Seth Godin is very big on the importance of shipping. It means overcoming your fear and getting something out – suggesting an idea that might be stupid, asking a question everyone else already knows the answer to, sending an email that might sound silly (like this one). ie. Just generally putting something out there.
I have now seen the example I am going to use as a reminder to myself on the importance of shipping – and it is Minecraft.
Minecraft is a computer game (video trailer) designed and built by Markus “Notch” Peterson. The game is not finished and is not even at the pre-release “Beta” stage yet. But that hasn’t stopped it becoming a hit (with comparisons to World of Warcraft) – so much so that the website couldn’t handle all the traffic and Notch has had to shut down everything fancy on his website and let anyone play it for free for a time.
Some office cultures include secrecy and waiting for a perfect launch as critical because they are concerned about “white-anting” (basically a termite analogy) of their idea by other staff.
Maybe though, if you are aiming for something great, you should look to share your idea and encourage others to join you by asking their questions and sharing their ideas, in the hope that the idea becomes so much stronger.
PS. ”Don’t judge each day by the harvest you reap, but by the seeds you plant.” – Robert Louis Stevenson
Ants (or sometimes more accurately, the colonies they form) are truly amazing. Capable of incredible feats of engineering and teamwork (check out the tunnel structure in the 1st video). Much of this is due to their ability to follow orders and work for the good of their colony, often as a priority over their own safety. But sometimes ants get in badly wrong because of just this strength (the 2nd video below is an ant circle or vortex, which is what happens when all the ants accidentally end up following each other – to their own exhaustion and death usually).
Having just come through the 9th anniversary of the September 11 attacks, the western world spent some time remembering these events, but others used the opportunity to raise their own beliefs and conspiracy theories that centre on those events.
Say whatever you like about the conspiracy theorists for Sept11 (or more generally), but they do represent an important feature that separates people from ants – some of us will question things even though there is a strong belief in a particular direction.
So……Think about the last time you were swept up in a massive initiative that was, even from very early on, an out of the park home run. It was probably a really simple idea that had built up great momentum – a juggernaut by the time it reached you…….Did you ask any questions (or chase down the answers to them) before you were caught up in the enthusiasm for the initiative?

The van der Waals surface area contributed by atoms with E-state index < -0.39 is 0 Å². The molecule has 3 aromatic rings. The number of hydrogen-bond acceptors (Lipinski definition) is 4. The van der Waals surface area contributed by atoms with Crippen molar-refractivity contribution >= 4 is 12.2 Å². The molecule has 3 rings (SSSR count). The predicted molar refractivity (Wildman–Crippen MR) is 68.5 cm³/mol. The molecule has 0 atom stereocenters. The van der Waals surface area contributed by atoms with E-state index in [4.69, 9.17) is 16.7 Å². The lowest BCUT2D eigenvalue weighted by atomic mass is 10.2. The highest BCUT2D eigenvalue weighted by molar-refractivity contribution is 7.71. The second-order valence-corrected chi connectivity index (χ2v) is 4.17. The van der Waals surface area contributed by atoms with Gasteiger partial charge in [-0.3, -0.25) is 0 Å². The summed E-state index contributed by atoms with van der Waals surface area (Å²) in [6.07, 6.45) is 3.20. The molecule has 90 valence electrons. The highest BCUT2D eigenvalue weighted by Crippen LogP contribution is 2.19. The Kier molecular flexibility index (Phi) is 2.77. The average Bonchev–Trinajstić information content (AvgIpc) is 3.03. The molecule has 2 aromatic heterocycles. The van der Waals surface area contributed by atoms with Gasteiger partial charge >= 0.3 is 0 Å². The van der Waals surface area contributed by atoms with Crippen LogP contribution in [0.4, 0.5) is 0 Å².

Given my focus on performance and key performance indicators, I find it very difficult not to ask myself a few questions about anything I see. – What is the ultimate goal here? How will we know that this initiative has been successful? What targets have been set for this initiative to achieve? How does this initiative align to other key objectives?
– People with different backgrounds/ perspectives will ask different questions based on their experience and the relevance of the initiative.
Asking those sorts of questions can be tough (on both the asker and askee) but the answers and the discussions they stimulate can make an initial good idea into a much stronger collaborative idea.
PS: ”In matters of style, swim with the current; in matters of principle, stand like a rock” – Thomas Jefferson
I pride myself on not just answering a question when I am asked. I prefer the askee to walk away with a better understanding of the problem they are facing and how to overcome it (though sometimes they don’t – sorry). This often means questioning the frame (or box) they have put the question in.
Google is asking a fairly big question at the moment: “What’s the biggest barrier to free expression on the Internet, and what would you do to overcome it?”. Certainly a great topic, worthy of time and effort to explore.
If we took the worst view of the those-in-power-responses-to-whistleblowing-type-activities we could easily suggest some pretty bad things (and many do).
Working with key performance indicators all the time though, I know that the story is almost always infinitely more complex. The only thing I have ever found to explain this is a Larry Lessig quote that is far too long (and even that says something)
This is the problem of attention-span. To understand something—an essay, an argument, a proof of innocence—requires a certain amount of attention. But on many issues, the average, or even rational, amount of attention given to understand many of these correlations, and their defamatory implications, is almost always less than the amount of time required. The result is a systemic misunderstanding–at least if the story is reported in a context, or in a manner, that does not neutralize such misunderstanding. The listing and correlating of data hardly qualifies as such a context. Understanding how and why some stories will be understood, or not understood, provides the key to grasping what is wrong with the tyranny of transparency.
Bring on the Matrix style training download of full, complete, detailed understandings.
PS. “Tell me I’ll forget, show me, I may remember, but involve me and I’ll understand.” – Chinese Proverb